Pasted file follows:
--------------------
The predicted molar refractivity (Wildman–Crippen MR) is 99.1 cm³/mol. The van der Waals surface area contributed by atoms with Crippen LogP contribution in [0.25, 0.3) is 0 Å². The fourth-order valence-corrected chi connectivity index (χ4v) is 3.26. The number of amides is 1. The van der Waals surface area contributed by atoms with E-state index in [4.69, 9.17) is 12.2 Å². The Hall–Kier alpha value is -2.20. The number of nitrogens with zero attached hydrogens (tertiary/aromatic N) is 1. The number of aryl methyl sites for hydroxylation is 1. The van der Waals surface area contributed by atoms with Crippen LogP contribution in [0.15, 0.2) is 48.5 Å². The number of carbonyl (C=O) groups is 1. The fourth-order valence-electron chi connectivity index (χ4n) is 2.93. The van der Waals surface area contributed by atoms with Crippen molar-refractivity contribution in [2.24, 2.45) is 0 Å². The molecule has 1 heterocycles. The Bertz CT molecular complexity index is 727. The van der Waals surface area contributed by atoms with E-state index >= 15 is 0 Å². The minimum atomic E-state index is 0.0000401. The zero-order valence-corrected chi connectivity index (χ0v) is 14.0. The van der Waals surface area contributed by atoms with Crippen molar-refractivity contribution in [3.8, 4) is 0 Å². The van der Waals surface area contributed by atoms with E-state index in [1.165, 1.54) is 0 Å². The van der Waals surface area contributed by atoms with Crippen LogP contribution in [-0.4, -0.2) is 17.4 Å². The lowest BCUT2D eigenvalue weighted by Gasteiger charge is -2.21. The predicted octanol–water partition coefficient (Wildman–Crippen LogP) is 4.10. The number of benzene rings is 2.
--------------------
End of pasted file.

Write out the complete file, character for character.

The predicted molar refractivity (Wildman–Crippen MR) is 99.1 cm³/mol. The van der Waals surface area contributed by atoms with Crippen LogP contribution in [0.25, 0.3) is 0 Å². The fourth-order valence-corrected chi connectivity index (χ4v) is 3.26. The number of amides is 1. The van der Waals surface area contributed by atoms with E-state index in [4.69, 9.17) is 12.2 Å². The Hall–Kier alpha value is -2.20. The number of nitrogens with zero attached hydrogens (tertiary/aromatic N) is 1. The number of aryl methyl sites for hydroxylation is 1. The van der Waals surface area contributed by atoms with Crippen LogP contribution in [0.15, 0.2) is 48.5 Å². The number of carbonyl (C=O) groups is 1. The fourth-order valence-electron chi connectivity index (χ4n) is 2.93. The van der Waals surface area contributed by atoms with Crippen molar-refractivity contribution in [2.24, 2.45) is 0 Å². The molecule has 1 heterocycles. The Bertz CT molecular complexity index is 727. The van der Waals surface area contributed by atoms with E-state index >= 15 is 0 Å². The minimum atomic E-state index is 0.0000401. The zero-order valence-corrected chi connectivity index (χ0v) is 14.0. The van der Waals surface area contributed by atoms with Crippen molar-refractivity contribution in [3.8, 4) is 0 Å². The van der Waals surface area contributed by atoms with E-state index in [1.165, 1.54) is 0 Å². The van der Waals surface area contributed by atoms with Crippen LogP contribution in [-0.4, -0.2) is 17.4 Å². The lowest BCUT2D eigenvalue weighted by Gasteiger charge is -2.21. The predicted octanol–water partition coefficient (Wildman–Crippen LogP) is 4.10. The number of benzene rings is 2.